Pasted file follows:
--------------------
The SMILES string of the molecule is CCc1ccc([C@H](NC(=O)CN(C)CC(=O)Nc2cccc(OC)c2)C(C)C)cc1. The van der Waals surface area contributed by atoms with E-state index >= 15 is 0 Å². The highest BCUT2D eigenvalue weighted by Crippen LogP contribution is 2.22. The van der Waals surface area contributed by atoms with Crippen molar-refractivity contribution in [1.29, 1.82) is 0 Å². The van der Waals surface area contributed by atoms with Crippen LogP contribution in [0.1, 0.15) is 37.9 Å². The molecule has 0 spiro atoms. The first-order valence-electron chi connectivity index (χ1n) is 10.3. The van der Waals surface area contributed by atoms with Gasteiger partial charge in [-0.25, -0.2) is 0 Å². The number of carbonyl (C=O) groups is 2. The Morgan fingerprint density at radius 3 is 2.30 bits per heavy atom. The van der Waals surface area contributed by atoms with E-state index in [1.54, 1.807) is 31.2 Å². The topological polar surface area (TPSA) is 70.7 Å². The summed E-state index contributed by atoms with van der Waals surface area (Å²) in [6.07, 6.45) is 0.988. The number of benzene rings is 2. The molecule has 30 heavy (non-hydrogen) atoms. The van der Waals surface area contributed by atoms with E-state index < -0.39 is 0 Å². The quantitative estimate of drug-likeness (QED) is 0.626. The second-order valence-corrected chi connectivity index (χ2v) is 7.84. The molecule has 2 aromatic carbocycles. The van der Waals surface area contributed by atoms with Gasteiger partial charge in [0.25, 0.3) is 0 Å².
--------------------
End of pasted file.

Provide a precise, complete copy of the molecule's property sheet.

The SMILES string of the molecule is CCc1ccc([C@H](NC(=O)CN(C)CC(=O)Nc2cccc(OC)c2)C(C)C)cc1. The van der Waals surface area contributed by atoms with E-state index >= 15 is 0 Å². The highest BCUT2D eigenvalue weighted by Crippen LogP contribution is 2.22. The van der Waals surface area contributed by atoms with Crippen molar-refractivity contribution in [1.29, 1.82) is 0 Å². The van der Waals surface area contributed by atoms with Crippen LogP contribution in [0.1, 0.15) is 37.9 Å². The molecule has 0 spiro atoms. The first-order valence-electron chi connectivity index (χ1n) is 10.3. The van der Waals surface area contributed by atoms with Gasteiger partial charge in [-0.25, -0.2) is 0 Å². The number of carbonyl (C=O) groups is 2. The Morgan fingerprint density at radius 3 is 2.30 bits per heavy atom. The van der Waals surface area contributed by atoms with E-state index in [1.54, 1.807) is 31.2 Å². The topological polar surface area (TPSA) is 70.7 Å². The summed E-state index contributed by atoms with van der Waals surface area (Å²) in [6.07, 6.45) is 0.988. The number of benzene rings is 2. The molecule has 30 heavy (non-hydrogen) atoms. The van der Waals surface area contributed by atoms with E-state index < -0.39 is 0 Å². The quantitative estimate of drug-likeness (QED) is 0.626. The second-order valence-corrected chi connectivity index (χ2v) is 7.84. The molecule has 2 aromatic carbocycles. The van der Waals surface area contributed by atoms with Gasteiger partial charge in [0.25, 0.3) is 0 Å².